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UPDATED: September 10, 2016, at 3:56 p.m.
Asian American Studies has historically seen little representation at the College, but this fall students can take at least four courses in the field, offered roughly a semester after a group of undergraduates began pushing for more awareness in the discipline.
Harvard has no formal Asian American studies program, so a group of undergraduates last winter created a task force called the Task Force on Asian and Pacific American Studies, which advocates for more curricular offerings. The courses offered this fall are housed in History, History and literature, Women, Gender, and Sexuality Studies, and the College’s newest concentration, Theater, Dance, and Media.
Terry K. Park, a lecturer in History and Literature, is teaching History & Literature 90cm: “Asian American Cultural Studies.” New to Harvard, he comes to the College as a specialist in a field with no department or tenured faculty. But the presence of a growing group of professors in Asian American studies could make a difference for its future at Harvard, Park said.
“I think there’s a small cohort of Asian American studies faculty, and hopefully it will show the administration that there’s strong interest among students, that there are faculty that are committed to help grow Asian American Studies,” Park said.
Park said that he applied for the job, in part, because assistant professor, Genevieve A. Clutario, who was previously a College Fellow, encouraged him to do so. This semester, Clutario is teaching two Asian American studies courses, one in History and one in History and Literature.
Undergraduate task force co-coordinator Sidney C. Li ’19 said he thinks much of the faculty support for the discipline comes from History and Literature, but in the future the task force would like to draw support from a broader range of departments, such as Sociology and Government.
Another class offered this semester is the result of a first-time collaboration between WGS and the Theater, Dance, and Media. New College Fellow Vivian L. Huang is teaching TDM 1229/WGS 1229: “Asian American Theater and Performance.”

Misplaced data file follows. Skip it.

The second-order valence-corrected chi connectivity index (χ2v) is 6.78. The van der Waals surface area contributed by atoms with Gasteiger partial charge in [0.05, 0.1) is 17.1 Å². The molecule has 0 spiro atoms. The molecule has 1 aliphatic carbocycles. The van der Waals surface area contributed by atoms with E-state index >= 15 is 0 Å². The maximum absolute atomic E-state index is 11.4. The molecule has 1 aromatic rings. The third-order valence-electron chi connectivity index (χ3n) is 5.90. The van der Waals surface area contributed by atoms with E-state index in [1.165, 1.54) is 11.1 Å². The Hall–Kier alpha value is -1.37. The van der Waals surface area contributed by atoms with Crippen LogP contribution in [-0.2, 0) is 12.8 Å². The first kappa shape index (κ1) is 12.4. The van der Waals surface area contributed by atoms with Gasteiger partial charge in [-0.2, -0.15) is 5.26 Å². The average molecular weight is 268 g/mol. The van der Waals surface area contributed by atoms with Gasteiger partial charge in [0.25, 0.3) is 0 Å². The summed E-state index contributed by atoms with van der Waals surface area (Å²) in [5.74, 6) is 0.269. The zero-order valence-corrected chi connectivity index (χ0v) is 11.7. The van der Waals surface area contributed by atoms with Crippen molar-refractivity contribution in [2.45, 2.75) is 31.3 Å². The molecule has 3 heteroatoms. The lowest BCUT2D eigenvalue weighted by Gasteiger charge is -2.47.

“Before coming here I wasn’t aware that there wasn’t a formal Asian American studies program, and I was shocked, honestly,” Huang said. “I know that Harvard isn’t the only institution of excellence that doesn’t have a formal discipline for this, but I was surprised because it is a university of such high repute, and in this incoming class 1 of 4 students identifies as Asian American.”
Deborah Foster, the Director of Undergraduate Studies for TDM said she was excited about the prospect of searching for a joint College Fellow with WGS, and said the courses Huang is teaching this year are a valuable addition to both programs.
“We are interested in theater at Harvard going beyond its Western traditions. TDM is intent on broadening its scope in that regard,” Foster said.
Huang is currently only contracted for one year, but Foster said she hopes funding will continue for the joint WGS and TDM College Fellows program.
In addition to pushing for more courses in the discipline, the undergraduate task force also hopes to fundraise in the future, according to co-coordinator Juhwan Seo ’17. He said he hopes to work with alumni groups, such as the Harvard Asian American Alumni Alliance, to raise money for faculty positions and a research center.
Seo said the group also plans to host events similar to last semester’s teach-ins roughly every two weeks in order to help increase student interest in Asian American studies.
While Li said he would be interested in pursuing a secondary in Asian American Studies, he said he thinks it is unlikely an official program could be created before his time at the College ends.
“There’s a very long path we have to go down.There’s no infrastructure for this kind of thing at Harvard,” he said, though he remains optimistic about the future.
—Brittany N. Ellis contributed to the reporting for this story.
—Staff writer Mia C. Karr can be reached at firstname.lastname@example.org. Follow her on Twitter @miackarr
This article has been revised to reflect the following correction and clarification:
CORRECTION: Sept. 10, 2016
A previous of this article incorrectly indicated Terry K. Park is a College Fellow. In fact, he is a lecturer.
CLARIFICATION: Sept. 9, 2016
Due to an editing error, a previous version of this article implied Genevieve A. Clutario is currently a College Fellow. In fact, while she was previously, she is now an assistant professor.
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